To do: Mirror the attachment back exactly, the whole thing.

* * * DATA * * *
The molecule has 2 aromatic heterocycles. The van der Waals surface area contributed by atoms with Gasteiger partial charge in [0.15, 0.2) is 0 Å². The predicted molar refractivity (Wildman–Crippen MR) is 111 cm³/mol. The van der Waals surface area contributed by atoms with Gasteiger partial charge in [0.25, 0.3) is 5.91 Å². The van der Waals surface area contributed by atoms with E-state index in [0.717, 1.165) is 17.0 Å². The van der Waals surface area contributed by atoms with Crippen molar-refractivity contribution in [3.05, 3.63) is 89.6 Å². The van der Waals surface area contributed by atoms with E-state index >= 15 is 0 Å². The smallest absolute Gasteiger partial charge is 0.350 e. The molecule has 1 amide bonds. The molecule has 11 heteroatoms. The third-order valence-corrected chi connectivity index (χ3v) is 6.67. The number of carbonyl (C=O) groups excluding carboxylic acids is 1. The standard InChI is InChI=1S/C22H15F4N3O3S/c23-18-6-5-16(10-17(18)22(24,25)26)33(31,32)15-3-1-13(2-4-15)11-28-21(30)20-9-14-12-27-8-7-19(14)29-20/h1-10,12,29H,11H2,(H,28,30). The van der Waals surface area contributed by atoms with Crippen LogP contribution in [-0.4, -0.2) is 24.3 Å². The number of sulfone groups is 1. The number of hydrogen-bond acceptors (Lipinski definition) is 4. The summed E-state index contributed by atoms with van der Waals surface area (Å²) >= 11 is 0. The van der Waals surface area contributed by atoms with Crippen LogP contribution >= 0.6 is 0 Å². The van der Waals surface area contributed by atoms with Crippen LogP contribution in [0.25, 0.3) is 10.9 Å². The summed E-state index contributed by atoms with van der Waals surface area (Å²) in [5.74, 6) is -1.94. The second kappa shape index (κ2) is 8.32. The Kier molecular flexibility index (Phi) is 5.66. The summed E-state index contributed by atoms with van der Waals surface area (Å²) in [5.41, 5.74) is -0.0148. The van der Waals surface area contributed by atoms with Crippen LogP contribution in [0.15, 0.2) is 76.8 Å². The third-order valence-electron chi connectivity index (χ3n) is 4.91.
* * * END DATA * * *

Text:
The molecule has 2 aromatic heterocycles. The van der Waals surface area contributed by atoms with Gasteiger partial charge in [0.15, 0.2) is 0 Å². The predicted molar refractivity (Wildman–Crippen MR) is 111 cm³/mol. The van der Waals surface area contributed by atoms with Gasteiger partial charge in [0.25, 0.3) is 5.91 Å². The van der Waals surface area contributed by atoms with E-state index in [0.717, 1.165) is 17.0 Å². The van der Waals surface area contributed by atoms with Crippen molar-refractivity contribution in [3.05, 3.63) is 89.6 Å². The van der Waals surface area contributed by atoms with E-state index >= 15 is 0 Å². The smallest absolute Gasteiger partial charge is 0.350 e. The molecule has 1 amide bonds. The molecule has 11 heteroatoms. The third-order valence-corrected chi connectivity index (χ3v) is 6.67. The number of carbonyl (C=O) groups excluding carboxylic acids is 1. The standard InChI is InChI=1S/C22H15F4N3O3S/c23-18-6-5-16(10-17(18)22(24,25)26)33(31,32)15-3-1-13(2-4-15)11-28-21(30)20-9-14-12-27-8-7-19(14)29-20/h1-10,12,29H,11H2,(H,28,30). The van der Waals surface area contributed by atoms with Crippen LogP contribution in [-0.4, -0.2) is 24.3 Å². The number of sulfone groups is 1. The number of hydrogen-bond acceptors (Lipinski definition) is 4. The summed E-state index contributed by atoms with van der Waals surface area (Å²) >= 11 is 0. The van der Waals surface area contributed by atoms with Crippen LogP contribution >= 0.6 is 0 Å². The van der Waals surface area contributed by atoms with Crippen LogP contribution in [0.25, 0.3) is 10.9 Å². The summed E-state index contributed by atoms with van der Waals surface area (Å²) in [5.74, 6) is -1.94. The second kappa shape index (κ2) is 8.32. The Kier molecular flexibility index (Phi) is 5.66. The summed E-state index contributed by atoms with van der Waals surface area (Å²) in [5.41, 5.74) is -0.0148. The van der Waals surface area contributed by atoms with Crippen LogP contribution in [0.15, 0.2) is 76.8 Å². The third-order valence-electron chi connectivity index (χ3n) is 4.91.